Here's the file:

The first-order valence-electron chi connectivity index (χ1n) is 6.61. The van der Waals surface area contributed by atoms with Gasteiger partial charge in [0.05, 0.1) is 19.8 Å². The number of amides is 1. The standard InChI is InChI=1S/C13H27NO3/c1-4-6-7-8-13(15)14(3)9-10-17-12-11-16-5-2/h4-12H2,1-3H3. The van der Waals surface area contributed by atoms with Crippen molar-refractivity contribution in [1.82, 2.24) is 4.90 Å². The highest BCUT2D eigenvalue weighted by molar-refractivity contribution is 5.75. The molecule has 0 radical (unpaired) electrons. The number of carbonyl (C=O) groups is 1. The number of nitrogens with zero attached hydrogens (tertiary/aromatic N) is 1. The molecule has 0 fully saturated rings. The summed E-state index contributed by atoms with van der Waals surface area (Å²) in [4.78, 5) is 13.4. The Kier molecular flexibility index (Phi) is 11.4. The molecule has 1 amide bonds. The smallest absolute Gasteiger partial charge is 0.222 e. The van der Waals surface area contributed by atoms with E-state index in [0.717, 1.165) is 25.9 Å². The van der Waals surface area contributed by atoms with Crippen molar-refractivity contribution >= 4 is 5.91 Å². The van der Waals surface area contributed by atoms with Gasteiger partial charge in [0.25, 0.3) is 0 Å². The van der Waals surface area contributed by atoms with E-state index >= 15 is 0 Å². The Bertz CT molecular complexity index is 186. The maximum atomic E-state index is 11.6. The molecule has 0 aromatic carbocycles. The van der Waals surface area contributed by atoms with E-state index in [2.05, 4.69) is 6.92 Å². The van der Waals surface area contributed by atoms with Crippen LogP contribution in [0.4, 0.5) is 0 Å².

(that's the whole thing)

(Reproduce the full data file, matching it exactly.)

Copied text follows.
The first-order valence-electron chi connectivity index (χ1n) is 6.61. The van der Waals surface area contributed by atoms with Gasteiger partial charge in [0.05, 0.1) is 19.8 Å². The number of amides is 1. The standard InChI is InChI=1S/C13H27NO3/c1-4-6-7-8-13(15)14(3)9-10-17-12-11-16-5-2/h4-12H2,1-3H3. The van der Waals surface area contributed by atoms with Crippen molar-refractivity contribution in [1.82, 2.24) is 4.90 Å². The highest BCUT2D eigenvalue weighted by molar-refractivity contribution is 5.75. The molecule has 0 radical (unpaired) electrons. The number of carbonyl (C=O) groups is 1. The number of nitrogens with zero attached hydrogens (tertiary/aromatic N) is 1. The molecule has 0 fully saturated rings. The summed E-state index contributed by atoms with van der Waals surface area (Å²) in [4.78, 5) is 13.4. The Kier molecular flexibility index (Phi) is 11.4. The molecule has 1 amide bonds. The smallest absolute Gasteiger partial charge is 0.222 e. The van der Waals surface area contributed by atoms with E-state index in [0.717, 1.165) is 25.9 Å². The van der Waals surface area contributed by atoms with Crippen molar-refractivity contribution >= 4 is 5.91 Å². The van der Waals surface area contributed by atoms with Gasteiger partial charge in [0.25, 0.3) is 0 Å². The van der Waals surface area contributed by atoms with E-state index >= 15 is 0 Å². The Bertz CT molecular complexity index is 186. The maximum atomic E-state index is 11.6. The molecule has 0 aromatic carbocycles. The van der Waals surface area contributed by atoms with E-state index in [2.05, 4.69) is 6.92 Å². The van der Waals surface area contributed by atoms with Crippen LogP contribution in [0.4, 0.5) is 0 Å².